Clark Savage. Jr first appeared in March, 1933 in the first issue of Doc Savage Magazine. Because of the success of The Shadow, who had his own pulp magazine, the publishers Street & Smith quickly launched this pulp title.
Unlike The Shadow, Clark Savage (or 'Doc' to his friends), had no special powers, but was raised from birth by his father and other scientists to become one of the most perfect human beings in terms of strength, mental and physical agilities.
Setting up base on the 86th floor of a New York skyscraper (implied but never outright stated as the Empire State Building), Doc Savage fights against evil with the assistance of the 'fabulous five'.
These five individuals consist of: Col. John Renwick ('Renny'), a six foot four inch tall engineer; William Harper Littlejohn ('Johnny'), a geologist and archaeologist; Maj. Thomas J. Roberts ('Long Tom'), an electrical wizard; Brig. Gen. Theodore Marley Brooks ('Ham'), an attorney (who carried a sword cane); and 260 pound, five foot, Lt. Col. Andrew Blodgett Mayfair ('Monk'), a chemist. All five of these men are experts in their field and assist Doc Savage on his adventures.
The adventures of Doc Savage appeared in 181 pulp novels between 1933 and 1949. Written under the house name of 'Kenneth Robeson', the majority of these were written by Lester Dent.
in 1964 Bantam Books started to reprint the pulp stories in paperback. These proved to be extremely popular, with the publisher continuing to reprint the stories off and on until 1990. It was during the 1960s and 1970s that the character really started to catch on again with the paperbacks appearing and the characters appearances in other media such as a movie and comic books.
Doc Savage first appeared in his own comic book series in the 1940s, which lasted for twenty issues. There was some difference between the pulp version and this one as the comic book version had his own costume and powers. The pulp incarnation of the character was revived in a single issue comic book adaptation of the pulp, "Thousand Headed Man" published by Gold Key Comics in 1966. When the pulp version of the character was enjoying a revival in the 1970s, Marvel Comics published eight issues of Doc in a traditional Marvel colour comic book series, and eight issues of a black and white format magazine (which was first released when the movie appeared). Since then the character has appeared in comic books by such publishers as DC Comics, Innovation, Millennium and Dark Horse Comics.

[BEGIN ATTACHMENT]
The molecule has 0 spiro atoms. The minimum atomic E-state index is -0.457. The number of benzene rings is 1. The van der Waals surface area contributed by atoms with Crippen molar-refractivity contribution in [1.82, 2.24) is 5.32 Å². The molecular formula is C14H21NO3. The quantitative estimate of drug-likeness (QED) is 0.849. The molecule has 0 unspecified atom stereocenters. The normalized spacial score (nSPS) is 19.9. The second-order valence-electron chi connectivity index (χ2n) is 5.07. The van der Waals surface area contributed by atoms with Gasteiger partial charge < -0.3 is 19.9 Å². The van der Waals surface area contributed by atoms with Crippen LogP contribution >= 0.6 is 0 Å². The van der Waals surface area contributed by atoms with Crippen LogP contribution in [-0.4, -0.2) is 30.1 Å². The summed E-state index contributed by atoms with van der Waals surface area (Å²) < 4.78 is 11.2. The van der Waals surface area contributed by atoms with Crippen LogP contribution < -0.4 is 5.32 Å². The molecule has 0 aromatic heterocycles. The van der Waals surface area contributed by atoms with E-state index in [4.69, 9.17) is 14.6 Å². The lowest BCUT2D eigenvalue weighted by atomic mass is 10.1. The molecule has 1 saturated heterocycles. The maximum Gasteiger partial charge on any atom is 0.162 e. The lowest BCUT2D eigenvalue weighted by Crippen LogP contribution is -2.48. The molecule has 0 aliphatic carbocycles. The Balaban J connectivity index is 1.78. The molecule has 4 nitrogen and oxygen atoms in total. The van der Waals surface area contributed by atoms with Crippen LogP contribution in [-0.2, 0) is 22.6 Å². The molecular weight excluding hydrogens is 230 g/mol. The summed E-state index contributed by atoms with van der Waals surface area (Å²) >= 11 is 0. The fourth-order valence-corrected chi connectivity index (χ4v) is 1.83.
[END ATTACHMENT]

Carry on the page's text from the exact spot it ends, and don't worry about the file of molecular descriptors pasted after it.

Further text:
In radio the character appeared in 26 episodes of his own 15 minute serial which started in 1934. There was also a short lived 1943 series based on the comic book version of the character. Unfortunately no recordings of either series seem to have survived. In 1985 Canadian NPR produced 13 half hour episodes of 'The Adventures of Doc Savage', which were more faithful adaptations of the pulp stories.
It was in 1975 that there was a movie made of Doc Savage, Man of Bronze (the title of the first pulp story). Starring Ron Ely in the title role, it was produced by George Pal and directed by Michael Anderson. The movie did remain quite faithful to the pulp story, but had an air of campness about it. The movie was not popular enough to warrant a sequel and has been the only movie adaptation to date, although there is talk about a new movie or television series about the character which comes up every few years.
The 86th Floor - the best all around site on Doc Savage, well worth a look!
Doc Savage.org - a vast site which has lots of image scans from the pulps.
Pulp.Net have a page on Doc Savage which has a brief history and lots of links.
I also have a page giving a brief history of The Shadow.
Wes on the WWW